Kyoto is an old capital of Japan and a cultural and historical mecca for everyone who visits this country. It is the most popular city among tourists and a must-see destination indeed. Kyoto boasts over 4000 historical places including shrines, temples, and attracts visitors with its charming atmosphere of an ancient city. This city is great for shopping, bicycling, hiking, museums, galleries, green spaces, and features many famous festivals. In the following article, you will find 100 things and many ideas on how to spend your time in Kyoto! Please, have a look, URL: https://festivalgo.huber-japan.com/events/events/100-things-kyoto-sightseeing-spots-traditional-japanese-events
Kyoto features different beauty in each season. A lot of people visit Kyoto to enjoy the elegance from canopies of beautiful cherry blossoms that cover the whole city of Kyoto in spring. On the other hand, there are many other spring events to boast and worthy of note. The following article picked up the must-see events in the ancient capital of Japan this spring. Please take a look!
Cherry blossoms are an essential part of Japanese culture. And, viewing cherry blossoms (Hanami) is very popular in Japan during the spring. This is because cherry blossoms, which the Japanese call “Sakura” are stunning at this season.
If you are planning to visit Japan this spring and want to discover more cherry blossoms spots in Kyoto area, please check the following article. It’s covering the best Hanami spots in the old capital and provides you with the essential information, so you can get the most from your Sakura trip!
Here’s the link. URL: https://festivalgo.huber-japan.com/events/2566/
Osaka is very close to Kyoto. It will be a miss if you don’t visit Osaka to see cherry blossoms when you are in the Kansai area in spring. Please check the following article to find out the best cherry blossoms viewing spots in Osaka and Kansai!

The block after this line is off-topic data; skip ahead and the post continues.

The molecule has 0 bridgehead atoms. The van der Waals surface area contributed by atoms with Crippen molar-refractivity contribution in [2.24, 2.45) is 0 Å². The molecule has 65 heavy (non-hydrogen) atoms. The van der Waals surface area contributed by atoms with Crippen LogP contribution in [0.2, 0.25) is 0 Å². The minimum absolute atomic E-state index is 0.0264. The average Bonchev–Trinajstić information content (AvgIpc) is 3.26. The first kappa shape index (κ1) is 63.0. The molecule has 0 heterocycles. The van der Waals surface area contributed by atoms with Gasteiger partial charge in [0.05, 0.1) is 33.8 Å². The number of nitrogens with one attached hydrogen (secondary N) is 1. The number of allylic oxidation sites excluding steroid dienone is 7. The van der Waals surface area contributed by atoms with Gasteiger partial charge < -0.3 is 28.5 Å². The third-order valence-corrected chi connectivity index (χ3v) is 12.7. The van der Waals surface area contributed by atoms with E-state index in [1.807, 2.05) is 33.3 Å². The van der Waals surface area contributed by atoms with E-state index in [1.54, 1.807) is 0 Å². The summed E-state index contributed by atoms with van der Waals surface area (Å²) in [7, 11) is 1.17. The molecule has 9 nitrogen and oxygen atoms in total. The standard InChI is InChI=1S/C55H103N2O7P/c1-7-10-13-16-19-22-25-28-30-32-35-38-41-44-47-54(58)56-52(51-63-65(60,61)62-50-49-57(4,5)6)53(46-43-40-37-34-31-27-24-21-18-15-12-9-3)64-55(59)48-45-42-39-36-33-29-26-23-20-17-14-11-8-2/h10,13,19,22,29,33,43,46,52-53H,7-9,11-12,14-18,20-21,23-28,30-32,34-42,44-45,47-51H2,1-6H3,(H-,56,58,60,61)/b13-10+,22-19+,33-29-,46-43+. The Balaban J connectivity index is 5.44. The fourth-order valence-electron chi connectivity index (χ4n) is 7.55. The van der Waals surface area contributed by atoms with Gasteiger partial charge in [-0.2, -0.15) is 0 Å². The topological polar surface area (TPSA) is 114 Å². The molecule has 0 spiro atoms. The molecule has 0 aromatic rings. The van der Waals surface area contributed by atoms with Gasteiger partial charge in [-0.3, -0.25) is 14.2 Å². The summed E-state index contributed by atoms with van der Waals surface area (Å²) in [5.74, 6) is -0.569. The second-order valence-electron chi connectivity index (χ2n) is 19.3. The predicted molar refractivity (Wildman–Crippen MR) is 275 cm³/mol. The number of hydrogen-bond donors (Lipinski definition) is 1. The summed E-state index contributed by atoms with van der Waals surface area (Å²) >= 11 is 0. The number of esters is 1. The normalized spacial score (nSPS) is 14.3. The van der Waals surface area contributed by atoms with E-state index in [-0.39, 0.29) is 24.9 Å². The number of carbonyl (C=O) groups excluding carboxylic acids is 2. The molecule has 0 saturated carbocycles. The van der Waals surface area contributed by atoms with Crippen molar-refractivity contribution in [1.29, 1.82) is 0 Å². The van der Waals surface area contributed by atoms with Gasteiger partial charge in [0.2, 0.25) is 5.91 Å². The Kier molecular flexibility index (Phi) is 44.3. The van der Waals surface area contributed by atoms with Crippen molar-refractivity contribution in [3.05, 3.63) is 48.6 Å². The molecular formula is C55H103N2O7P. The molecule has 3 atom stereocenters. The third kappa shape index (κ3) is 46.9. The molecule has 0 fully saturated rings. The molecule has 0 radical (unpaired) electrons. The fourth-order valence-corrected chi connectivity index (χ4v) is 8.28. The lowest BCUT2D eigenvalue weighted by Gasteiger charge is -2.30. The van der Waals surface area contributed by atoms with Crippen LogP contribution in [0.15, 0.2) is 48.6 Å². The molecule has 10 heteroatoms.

Kyoto and Osaka have many beautiful spots to see Cherry blossoms. However, other areas also have excellent places for hanami. Tokyo features many of those spots as well! If you are in Tokyo around spring and looking for a place to see cherry blossoms, Why don’t you check the following article?
A lot of people when they get to a Matsuri for the first time feel a bit lost. They confuse about what is happening around. If you are new to Japanese Festivals or want to know an alternative way of how you can enjoy these events, the following article will provide you with a set of helpful tips on how to choose a proper festival and activities you should try there. Please don`t hesitate to take a look at it!
Japan is a country of festivals indeed. Matsuri is an essential part of traditional Japanese culture. Thus, every day somewhere in Japan a festival takes place. There are traditional and modern festivals, on the sea and on the ground, in summer and winter. Japanese are hardworking people. However, when you attend at least one festival in Japan, you will understand how locals like to party. The article under the link below will introduce you to a celebration on any day of the year. I am sure you will find an event that suits your interests utmost!